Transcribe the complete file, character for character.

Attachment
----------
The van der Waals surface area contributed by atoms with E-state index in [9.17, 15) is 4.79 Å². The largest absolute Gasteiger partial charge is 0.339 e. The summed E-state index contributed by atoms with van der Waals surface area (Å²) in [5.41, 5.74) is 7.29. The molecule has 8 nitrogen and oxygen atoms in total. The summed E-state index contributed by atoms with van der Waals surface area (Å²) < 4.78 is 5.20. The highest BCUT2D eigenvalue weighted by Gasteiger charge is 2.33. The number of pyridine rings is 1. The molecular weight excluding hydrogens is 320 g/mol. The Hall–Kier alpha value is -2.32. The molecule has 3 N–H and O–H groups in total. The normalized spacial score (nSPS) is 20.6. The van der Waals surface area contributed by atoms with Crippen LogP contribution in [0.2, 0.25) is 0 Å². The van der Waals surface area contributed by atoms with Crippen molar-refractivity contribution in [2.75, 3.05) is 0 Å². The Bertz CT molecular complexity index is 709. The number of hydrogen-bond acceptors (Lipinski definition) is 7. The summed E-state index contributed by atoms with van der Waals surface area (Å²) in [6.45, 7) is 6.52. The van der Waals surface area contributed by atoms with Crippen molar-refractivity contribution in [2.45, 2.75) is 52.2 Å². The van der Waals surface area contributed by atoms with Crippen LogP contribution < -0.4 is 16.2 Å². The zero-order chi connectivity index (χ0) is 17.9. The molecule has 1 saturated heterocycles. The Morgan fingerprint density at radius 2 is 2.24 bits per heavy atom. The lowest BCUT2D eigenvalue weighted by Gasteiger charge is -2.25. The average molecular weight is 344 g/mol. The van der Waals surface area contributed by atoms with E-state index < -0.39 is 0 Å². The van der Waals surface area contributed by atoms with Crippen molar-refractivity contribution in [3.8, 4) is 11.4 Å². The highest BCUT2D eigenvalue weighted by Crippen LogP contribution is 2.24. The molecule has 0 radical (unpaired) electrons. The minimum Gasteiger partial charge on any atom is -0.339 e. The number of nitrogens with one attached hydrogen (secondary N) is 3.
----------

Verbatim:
The van der Waals surface area contributed by atoms with E-state index in [9.17, 15) is 4.79 Å². The largest absolute Gasteiger partial charge is 0.339 e. The summed E-state index contributed by atoms with van der Waals surface area (Å²) in [5.41, 5.74) is 7.29. The molecule has 8 nitrogen and oxygen atoms in total. The summed E-state index contributed by atoms with van der Waals surface area (Å²) < 4.78 is 5.20. The highest BCUT2D eigenvalue weighted by Gasteiger charge is 2.33. The number of pyridine rings is 1. The molecular weight excluding hydrogens is 320 g/mol. The Hall–Kier alpha value is -2.32. The molecule has 3 N–H and O–H groups in total. The normalized spacial score (nSPS) is 20.6. The van der Waals surface area contributed by atoms with Crippen LogP contribution in [0.2, 0.25) is 0 Å². The van der Waals surface area contributed by atoms with Crippen molar-refractivity contribution in [2.75, 3.05) is 0 Å². The Bertz CT molecular complexity index is 709. The number of hydrogen-bond acceptors (Lipinski definition) is 7. The summed E-state index contributed by atoms with van der Waals surface area (Å²) in [6.45, 7) is 6.52. The van der Waals surface area contributed by atoms with Crippen molar-refractivity contribution in [2.45, 2.75) is 52.2 Å². The van der Waals surface area contributed by atoms with Crippen LogP contribution < -0.4 is 16.2 Å². The zero-order chi connectivity index (χ0) is 17.9. The molecule has 1 saturated heterocycles. The Morgan fingerprint density at radius 2 is 2.24 bits per heavy atom. The lowest BCUT2D eigenvalue weighted by Gasteiger charge is -2.25. The average molecular weight is 344 g/mol. The van der Waals surface area contributed by atoms with E-state index < -0.39 is 0 Å². The van der Waals surface area contributed by atoms with Crippen molar-refractivity contribution in [3.8, 4) is 11.4 Å². The highest BCUT2D eigenvalue weighted by Crippen LogP contribution is 2.24. The molecule has 0 radical (unpaired) electrons. The minimum Gasteiger partial charge on any atom is -0.339 e. The number of nitrogens with one attached hydrogen (secondary N) is 3.